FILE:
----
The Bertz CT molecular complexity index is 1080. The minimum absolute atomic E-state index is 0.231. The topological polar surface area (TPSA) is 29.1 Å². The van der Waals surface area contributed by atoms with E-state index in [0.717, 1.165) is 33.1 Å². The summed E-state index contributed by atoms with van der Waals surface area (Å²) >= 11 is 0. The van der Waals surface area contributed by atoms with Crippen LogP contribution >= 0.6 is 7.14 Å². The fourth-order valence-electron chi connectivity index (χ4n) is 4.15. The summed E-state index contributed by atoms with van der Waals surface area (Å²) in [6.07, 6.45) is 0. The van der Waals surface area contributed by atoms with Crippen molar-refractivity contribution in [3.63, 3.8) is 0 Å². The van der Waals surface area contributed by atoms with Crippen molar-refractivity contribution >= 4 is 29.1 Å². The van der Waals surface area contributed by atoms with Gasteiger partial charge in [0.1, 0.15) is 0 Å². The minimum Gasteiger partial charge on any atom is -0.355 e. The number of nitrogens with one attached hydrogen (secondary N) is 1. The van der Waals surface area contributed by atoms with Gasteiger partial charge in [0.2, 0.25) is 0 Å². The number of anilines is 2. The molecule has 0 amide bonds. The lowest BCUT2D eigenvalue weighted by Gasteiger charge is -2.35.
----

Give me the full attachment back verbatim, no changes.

The Bertz CT molecular complexity index is 1080. The minimum absolute atomic E-state index is 0.231. The topological polar surface area (TPSA) is 29.1 Å². The van der Waals surface area contributed by atoms with E-state index in [0.717, 1.165) is 33.1 Å². The summed E-state index contributed by atoms with van der Waals surface area (Å²) >= 11 is 0. The van der Waals surface area contributed by atoms with Crippen LogP contribution >= 0.6 is 7.14 Å². The fourth-order valence-electron chi connectivity index (χ4n) is 4.15. The summed E-state index contributed by atoms with van der Waals surface area (Å²) in [6.07, 6.45) is 0. The van der Waals surface area contributed by atoms with Crippen molar-refractivity contribution in [3.63, 3.8) is 0 Å². The van der Waals surface area contributed by atoms with Crippen molar-refractivity contribution >= 4 is 29.1 Å². The van der Waals surface area contributed by atoms with Gasteiger partial charge in [0.1, 0.15) is 0 Å². The minimum Gasteiger partial charge on any atom is -0.355 e. The number of nitrogens with one attached hydrogen (secondary N) is 1. The van der Waals surface area contributed by atoms with Gasteiger partial charge in [0.2, 0.25) is 0 Å². The number of anilines is 2. The molecule has 0 amide bonds. The lowest BCUT2D eigenvalue weighted by Gasteiger charge is -2.35.